Incorrect billing and misleading contracts were big woes for Canadian consumers. (File photo)

Mistakes on mobile, internet and TV bills is No. 1 issue on tally by ombudsman

Incorrect billing charges accounted for 16.5 per cent of all issues raised

A semi-annual report on complaints about Canada’s phone, internet and television services shows that the two biggest headaches for consumers continue to be billing mistakes and contract terms that are either misleading or not disclosed.

Incorrect billing charges accounted for 16.5 per cent of all issues raised in 9,831 complaints over a six-month period and was the top issue for almost every type of service, including internet, television and phone service.

The top irritant for wireless services was misleading and undisclosed contract terms, which was the second most common sore point for the other categories of service.

Wireless services accounted for 37.1 per cent of all issues handled by the CCTS over the six months ended Jan. 31 while 27.8 per cent of the issues related to internet service and 18.2 per cent of the issues were about TV.

The tally is published by the Commission for Complaints for Telecom-Television Services, an industry-funded body that gets its mandate from the federal government’s Canadian Radio-television and Telecommunications Commission.

The CCTS says about 60 per cent of the complaints covered by the report were about five service providers — Bell, Rogers, Cogeco, Telus and Freedom Mobile, the wireless service from Shaw Communications.

READ MORE: CRTC report finds ‘misleading, aggressive’ sales tactics used by telecom industry

The Canadian Press


Like us on Facebook and follow us on Twitter.

Get local stories you won't find anywhere else right to your inbox.
Sign up here

Just Posted

RDKS developing strategy to bring higher internet speeds to remote areas

Results of public survey will help ISPs build business case for funding

UPDATE: Man drowns crossing Skeena River

59-year old Prince Rupert victim pronounced dead at Mills Memorial

Donations flow into Mills Memorial Hospital

Community responds to request for equipment, supplies

School district digs in on instruction resumption

Senior official calls the process a “marathon”

Terrace dental clinic say no staff experiencing COVID-19 symptoms 22 days after dental conference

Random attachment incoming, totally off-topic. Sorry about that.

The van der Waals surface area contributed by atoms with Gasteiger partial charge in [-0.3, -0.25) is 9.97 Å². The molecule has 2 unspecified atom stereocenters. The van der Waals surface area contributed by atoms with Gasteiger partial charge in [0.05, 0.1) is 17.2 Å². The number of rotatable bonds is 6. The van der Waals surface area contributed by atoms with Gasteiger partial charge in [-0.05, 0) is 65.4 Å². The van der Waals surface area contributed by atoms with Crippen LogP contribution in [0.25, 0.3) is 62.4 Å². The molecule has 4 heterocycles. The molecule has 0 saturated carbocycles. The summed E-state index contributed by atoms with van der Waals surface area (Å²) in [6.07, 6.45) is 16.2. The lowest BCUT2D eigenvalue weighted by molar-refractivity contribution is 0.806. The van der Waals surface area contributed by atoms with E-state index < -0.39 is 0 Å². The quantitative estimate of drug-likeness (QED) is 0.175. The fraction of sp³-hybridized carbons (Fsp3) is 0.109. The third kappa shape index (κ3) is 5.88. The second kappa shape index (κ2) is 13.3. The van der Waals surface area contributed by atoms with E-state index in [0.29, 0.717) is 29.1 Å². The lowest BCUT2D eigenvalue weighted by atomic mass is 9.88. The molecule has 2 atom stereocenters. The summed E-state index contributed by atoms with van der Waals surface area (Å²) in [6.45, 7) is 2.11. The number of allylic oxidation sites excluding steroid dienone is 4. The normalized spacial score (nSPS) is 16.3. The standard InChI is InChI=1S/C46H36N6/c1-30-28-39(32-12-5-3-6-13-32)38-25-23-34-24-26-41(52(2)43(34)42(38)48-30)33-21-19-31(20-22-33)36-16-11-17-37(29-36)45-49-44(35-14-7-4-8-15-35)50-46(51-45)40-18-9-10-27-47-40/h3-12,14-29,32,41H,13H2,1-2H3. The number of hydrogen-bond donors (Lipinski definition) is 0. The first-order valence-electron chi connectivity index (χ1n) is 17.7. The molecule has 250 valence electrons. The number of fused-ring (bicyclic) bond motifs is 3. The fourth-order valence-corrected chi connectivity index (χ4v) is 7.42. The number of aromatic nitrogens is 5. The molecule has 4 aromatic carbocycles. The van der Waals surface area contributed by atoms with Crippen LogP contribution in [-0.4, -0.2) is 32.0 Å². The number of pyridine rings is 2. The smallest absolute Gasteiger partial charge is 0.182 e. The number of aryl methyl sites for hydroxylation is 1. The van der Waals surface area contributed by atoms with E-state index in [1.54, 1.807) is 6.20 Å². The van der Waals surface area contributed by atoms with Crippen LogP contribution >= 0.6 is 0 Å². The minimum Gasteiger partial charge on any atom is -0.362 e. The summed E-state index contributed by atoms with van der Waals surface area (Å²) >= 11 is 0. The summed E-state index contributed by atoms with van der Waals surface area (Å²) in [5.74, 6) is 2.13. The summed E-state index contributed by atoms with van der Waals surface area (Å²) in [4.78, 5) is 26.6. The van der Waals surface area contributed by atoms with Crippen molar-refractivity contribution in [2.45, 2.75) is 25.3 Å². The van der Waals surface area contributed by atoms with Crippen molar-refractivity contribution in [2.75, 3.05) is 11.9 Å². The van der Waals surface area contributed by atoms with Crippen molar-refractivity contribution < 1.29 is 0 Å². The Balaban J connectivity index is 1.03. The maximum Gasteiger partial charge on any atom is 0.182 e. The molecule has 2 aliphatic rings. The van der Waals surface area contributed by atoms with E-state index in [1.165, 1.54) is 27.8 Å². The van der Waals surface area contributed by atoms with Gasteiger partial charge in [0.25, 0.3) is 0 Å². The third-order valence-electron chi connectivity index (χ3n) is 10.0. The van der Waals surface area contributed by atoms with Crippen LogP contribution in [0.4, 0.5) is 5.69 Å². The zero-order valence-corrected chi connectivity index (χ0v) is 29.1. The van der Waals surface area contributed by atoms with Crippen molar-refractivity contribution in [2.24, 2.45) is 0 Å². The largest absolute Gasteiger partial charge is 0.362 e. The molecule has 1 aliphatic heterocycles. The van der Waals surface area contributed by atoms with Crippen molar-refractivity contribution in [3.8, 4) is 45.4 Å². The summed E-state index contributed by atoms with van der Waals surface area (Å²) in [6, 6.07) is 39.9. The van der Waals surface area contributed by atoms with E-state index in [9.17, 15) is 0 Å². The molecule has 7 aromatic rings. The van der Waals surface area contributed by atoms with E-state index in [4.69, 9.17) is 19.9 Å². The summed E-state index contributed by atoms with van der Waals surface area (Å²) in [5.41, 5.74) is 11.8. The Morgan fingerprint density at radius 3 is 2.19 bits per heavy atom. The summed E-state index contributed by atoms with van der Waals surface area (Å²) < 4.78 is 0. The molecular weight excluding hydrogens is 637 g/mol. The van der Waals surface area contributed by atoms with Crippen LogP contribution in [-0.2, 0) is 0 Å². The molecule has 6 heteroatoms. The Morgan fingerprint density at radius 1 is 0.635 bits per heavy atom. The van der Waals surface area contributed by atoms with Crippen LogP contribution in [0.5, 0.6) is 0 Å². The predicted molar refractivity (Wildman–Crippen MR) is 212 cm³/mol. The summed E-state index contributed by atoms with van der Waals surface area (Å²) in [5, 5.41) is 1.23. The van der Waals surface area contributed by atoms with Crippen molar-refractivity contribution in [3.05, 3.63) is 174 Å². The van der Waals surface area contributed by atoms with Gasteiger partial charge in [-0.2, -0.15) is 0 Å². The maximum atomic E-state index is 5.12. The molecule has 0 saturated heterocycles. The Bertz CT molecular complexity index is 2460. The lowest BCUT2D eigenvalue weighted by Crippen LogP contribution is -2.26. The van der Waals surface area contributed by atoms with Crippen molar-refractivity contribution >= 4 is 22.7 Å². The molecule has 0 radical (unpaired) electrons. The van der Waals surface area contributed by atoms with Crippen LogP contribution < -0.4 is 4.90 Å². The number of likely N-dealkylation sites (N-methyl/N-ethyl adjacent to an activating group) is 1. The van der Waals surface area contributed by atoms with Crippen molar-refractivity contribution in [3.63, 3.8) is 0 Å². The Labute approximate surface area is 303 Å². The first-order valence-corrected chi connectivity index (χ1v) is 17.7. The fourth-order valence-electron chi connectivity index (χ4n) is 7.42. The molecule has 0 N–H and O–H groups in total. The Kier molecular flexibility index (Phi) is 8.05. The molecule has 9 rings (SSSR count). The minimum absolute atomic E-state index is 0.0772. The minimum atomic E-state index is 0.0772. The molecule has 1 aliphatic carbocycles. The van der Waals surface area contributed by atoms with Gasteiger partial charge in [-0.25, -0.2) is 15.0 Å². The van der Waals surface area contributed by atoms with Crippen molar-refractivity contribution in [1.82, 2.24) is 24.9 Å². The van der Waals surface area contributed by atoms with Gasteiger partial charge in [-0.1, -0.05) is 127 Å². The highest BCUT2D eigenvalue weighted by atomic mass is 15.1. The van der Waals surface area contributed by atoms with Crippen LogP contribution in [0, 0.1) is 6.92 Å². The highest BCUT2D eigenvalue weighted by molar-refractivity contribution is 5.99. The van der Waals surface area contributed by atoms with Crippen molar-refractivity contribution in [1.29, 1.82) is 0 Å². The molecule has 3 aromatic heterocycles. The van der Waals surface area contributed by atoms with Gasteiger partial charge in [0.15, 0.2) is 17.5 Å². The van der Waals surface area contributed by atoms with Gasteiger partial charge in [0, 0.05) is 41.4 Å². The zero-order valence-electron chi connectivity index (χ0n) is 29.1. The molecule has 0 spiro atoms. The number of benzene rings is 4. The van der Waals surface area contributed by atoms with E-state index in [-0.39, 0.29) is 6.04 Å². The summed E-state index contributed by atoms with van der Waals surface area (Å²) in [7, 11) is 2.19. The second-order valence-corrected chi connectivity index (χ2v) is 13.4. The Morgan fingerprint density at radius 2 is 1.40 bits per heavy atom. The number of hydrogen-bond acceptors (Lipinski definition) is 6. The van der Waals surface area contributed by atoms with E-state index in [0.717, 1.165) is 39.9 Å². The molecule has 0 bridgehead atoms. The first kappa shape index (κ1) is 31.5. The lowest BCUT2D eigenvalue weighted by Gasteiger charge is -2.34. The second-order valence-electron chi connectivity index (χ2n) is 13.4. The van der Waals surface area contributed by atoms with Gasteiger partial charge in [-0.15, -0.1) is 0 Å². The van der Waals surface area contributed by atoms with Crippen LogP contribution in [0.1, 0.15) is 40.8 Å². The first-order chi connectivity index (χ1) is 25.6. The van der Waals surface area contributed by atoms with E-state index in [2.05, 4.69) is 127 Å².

Five members of the office attended the Pacific Dental Conference from March 5-7

B.C. records first at-home death from COVID-19, but 70+ hospital patients have recovered

Total of 970 novel coronavirus cases in B.C., with the majority in the Lower Mainland area

Canada to spend $2B more on procuring medical supplies for COVID-19 fight

Government has signed deals with three companies

World COVID-19 updates: Putin may be exposed; 30,000 prisoners released

Comprehensive news update from around the world as of Tuesday, March 31.

Canada expands 75% wage subsidy to COVID-19 affected businesses of all sizes: Trudeau

Program will provide up to $847 per week for each worker

‘This is no joke’: B.C. woman in Alberta hospital asks people to stay home during COVID-19

‘I want people to start listening to what the doctors are saying. This is no joke, please stay home’

Rest stops barring washroom access to truckers a ‘huge problem’ as COVID-19 spreads

Teamsters Canada says truckers are increasingly being denied warm meals

Canadians asked to wash mailboxes, keep dogs at bay, to ensure safe mail delivery

Four postal workers in Canada have tested positive for COVID-19 infection:

Hospitality workers hit ‘first and hit hardest,’ says union seeking more support

Union represents workers in hotels, casinos, airports, arenas, universities, schools and remote resource camps

BC Ferries able to restrict travel for sick passengers

Ferries working on schedule shifts to keep workers safe

Most Read